Repository URL:
http://philsci-archive.pitt.edu/id/eprint/10249
Author(s):
Gilead, Amihud
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preprint description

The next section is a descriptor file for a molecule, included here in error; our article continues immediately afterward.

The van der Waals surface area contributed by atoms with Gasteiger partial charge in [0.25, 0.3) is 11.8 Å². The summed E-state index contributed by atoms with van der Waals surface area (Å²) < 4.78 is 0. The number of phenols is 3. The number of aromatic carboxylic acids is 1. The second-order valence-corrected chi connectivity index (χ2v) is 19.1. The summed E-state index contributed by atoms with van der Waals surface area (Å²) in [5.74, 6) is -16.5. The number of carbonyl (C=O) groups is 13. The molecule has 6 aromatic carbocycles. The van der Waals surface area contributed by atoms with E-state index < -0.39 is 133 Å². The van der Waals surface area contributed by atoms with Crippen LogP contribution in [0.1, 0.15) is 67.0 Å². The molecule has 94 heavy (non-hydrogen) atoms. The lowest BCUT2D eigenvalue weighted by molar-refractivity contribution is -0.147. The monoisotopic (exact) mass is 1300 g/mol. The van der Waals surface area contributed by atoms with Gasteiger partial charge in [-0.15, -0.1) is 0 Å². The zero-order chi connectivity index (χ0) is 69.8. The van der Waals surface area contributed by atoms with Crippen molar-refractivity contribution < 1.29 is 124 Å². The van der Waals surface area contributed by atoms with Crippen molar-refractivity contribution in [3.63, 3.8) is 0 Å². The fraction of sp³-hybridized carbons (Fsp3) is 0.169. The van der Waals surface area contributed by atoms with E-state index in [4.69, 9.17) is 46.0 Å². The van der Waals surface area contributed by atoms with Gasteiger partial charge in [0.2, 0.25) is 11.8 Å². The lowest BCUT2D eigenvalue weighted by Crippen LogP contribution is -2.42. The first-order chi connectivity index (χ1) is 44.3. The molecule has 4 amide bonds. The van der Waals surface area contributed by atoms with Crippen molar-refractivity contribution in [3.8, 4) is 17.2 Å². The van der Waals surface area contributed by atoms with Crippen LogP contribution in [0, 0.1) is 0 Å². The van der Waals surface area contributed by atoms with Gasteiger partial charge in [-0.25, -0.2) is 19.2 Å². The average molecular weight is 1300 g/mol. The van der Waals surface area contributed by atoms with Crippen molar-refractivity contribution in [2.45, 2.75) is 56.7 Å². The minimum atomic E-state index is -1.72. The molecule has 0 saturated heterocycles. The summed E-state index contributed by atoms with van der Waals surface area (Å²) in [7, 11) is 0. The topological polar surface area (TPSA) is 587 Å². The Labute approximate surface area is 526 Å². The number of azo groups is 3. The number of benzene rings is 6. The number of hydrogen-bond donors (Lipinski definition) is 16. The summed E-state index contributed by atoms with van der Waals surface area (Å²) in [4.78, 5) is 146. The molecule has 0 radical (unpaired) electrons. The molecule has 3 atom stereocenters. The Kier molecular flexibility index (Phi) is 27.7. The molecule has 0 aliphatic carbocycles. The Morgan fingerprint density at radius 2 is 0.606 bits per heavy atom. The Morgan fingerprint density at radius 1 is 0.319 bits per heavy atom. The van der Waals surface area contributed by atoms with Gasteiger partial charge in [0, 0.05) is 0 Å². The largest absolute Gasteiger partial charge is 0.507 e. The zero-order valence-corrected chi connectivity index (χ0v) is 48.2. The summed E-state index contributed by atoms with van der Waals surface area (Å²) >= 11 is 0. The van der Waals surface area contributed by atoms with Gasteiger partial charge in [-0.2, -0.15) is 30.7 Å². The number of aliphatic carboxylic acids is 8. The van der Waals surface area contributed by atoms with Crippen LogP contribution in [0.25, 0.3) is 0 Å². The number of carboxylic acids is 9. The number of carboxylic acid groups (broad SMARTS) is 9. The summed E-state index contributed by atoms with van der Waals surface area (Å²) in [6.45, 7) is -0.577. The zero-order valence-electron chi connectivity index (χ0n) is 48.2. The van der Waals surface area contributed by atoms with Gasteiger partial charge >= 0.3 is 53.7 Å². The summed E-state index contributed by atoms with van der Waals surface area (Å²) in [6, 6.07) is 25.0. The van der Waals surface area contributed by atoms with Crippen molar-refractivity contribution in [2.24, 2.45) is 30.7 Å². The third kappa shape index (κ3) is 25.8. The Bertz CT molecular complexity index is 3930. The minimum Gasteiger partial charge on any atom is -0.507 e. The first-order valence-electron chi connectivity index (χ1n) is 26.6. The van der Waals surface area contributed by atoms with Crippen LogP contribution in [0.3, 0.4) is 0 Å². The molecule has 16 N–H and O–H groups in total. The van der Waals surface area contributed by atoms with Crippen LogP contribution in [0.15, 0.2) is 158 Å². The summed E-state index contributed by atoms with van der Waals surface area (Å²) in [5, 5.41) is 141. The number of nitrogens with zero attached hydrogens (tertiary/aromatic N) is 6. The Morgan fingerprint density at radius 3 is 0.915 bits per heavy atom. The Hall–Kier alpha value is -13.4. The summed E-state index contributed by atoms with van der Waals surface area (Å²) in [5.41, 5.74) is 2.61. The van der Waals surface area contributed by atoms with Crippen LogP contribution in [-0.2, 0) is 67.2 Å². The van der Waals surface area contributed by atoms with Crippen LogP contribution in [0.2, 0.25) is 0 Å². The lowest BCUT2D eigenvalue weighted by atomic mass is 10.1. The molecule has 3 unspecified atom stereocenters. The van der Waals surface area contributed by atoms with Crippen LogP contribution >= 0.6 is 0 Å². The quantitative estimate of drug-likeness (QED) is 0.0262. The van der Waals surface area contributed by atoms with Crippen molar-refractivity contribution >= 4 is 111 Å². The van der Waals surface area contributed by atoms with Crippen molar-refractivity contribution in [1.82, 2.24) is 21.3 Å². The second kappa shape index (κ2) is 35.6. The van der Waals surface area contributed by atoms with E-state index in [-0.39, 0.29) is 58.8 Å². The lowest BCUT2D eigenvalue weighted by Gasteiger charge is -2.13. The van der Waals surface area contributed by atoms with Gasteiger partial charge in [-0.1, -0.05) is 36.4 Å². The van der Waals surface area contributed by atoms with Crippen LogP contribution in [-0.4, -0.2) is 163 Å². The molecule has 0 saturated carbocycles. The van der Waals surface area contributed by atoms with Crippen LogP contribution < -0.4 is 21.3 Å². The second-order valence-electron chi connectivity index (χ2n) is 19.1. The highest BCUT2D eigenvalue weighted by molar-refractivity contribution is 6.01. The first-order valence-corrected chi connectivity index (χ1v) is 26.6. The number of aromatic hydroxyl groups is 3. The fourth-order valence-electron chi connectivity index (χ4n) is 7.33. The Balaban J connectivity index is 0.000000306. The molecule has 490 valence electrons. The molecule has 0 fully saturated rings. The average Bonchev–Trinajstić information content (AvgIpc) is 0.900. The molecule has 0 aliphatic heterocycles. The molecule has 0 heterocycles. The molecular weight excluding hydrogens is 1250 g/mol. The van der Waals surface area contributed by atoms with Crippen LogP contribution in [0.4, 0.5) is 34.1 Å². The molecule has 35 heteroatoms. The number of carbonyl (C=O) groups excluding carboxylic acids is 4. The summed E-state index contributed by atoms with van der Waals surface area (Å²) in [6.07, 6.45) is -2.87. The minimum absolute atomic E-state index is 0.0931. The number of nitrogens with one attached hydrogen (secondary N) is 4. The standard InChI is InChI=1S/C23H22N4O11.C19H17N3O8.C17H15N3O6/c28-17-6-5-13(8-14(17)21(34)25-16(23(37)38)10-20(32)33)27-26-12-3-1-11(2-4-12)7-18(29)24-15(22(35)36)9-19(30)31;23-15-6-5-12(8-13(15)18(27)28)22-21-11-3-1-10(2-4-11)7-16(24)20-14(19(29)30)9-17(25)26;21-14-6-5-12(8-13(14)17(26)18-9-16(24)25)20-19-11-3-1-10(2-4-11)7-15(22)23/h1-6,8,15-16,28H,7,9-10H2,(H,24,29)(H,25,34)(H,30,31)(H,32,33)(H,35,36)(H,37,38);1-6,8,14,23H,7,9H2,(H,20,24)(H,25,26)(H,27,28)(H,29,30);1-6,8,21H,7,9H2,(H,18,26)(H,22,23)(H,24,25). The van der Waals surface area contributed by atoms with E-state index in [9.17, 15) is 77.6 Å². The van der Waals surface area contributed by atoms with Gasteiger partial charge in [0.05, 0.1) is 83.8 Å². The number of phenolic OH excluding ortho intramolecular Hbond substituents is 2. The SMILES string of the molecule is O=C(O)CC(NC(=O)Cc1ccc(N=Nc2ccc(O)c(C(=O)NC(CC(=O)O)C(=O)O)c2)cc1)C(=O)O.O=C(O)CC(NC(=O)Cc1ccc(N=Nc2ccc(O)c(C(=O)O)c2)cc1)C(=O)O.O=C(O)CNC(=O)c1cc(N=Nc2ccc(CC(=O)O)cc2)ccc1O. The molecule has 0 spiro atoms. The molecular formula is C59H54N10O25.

Immunologists use psychological and cognitive terms to describe and explain the behavior of our immune system. Do they use them metaphorically or literally? In this paper I show that on the grounds of some psychophysical assumptions, the uniqueness of each person (or self) as an individual organism necessarily corresponds to the singularity of each person as a psychological subject. On the basis of these assumptions, immunologists, irrespective of their various conceptual frames, are entitled to ascribe psychological and cognitive traits to our immune system and its behavior. Immunologists are allowed to do so because each immune system of any higher, unique individual organism corresponds to psychological traits, which are ascribable only to persons, each of whom is a singular being. This correspondence is necessarily compatible with the psychophysical unity or inseparability. Furthermore, the psychological or cognitive traits pertain to the immune system require no consciousness. In the case of artificial immune systems, in contrast, the application of psychological or cognitive terms is only metaphorical, for each such system is not unique but it is duplicable or replicable. Only the immune system of unique individual organisms that as psychological subjects are singular beings—i.e. persons—can be subject, literally or non-metaphorically, to psychological and cognitive terms.

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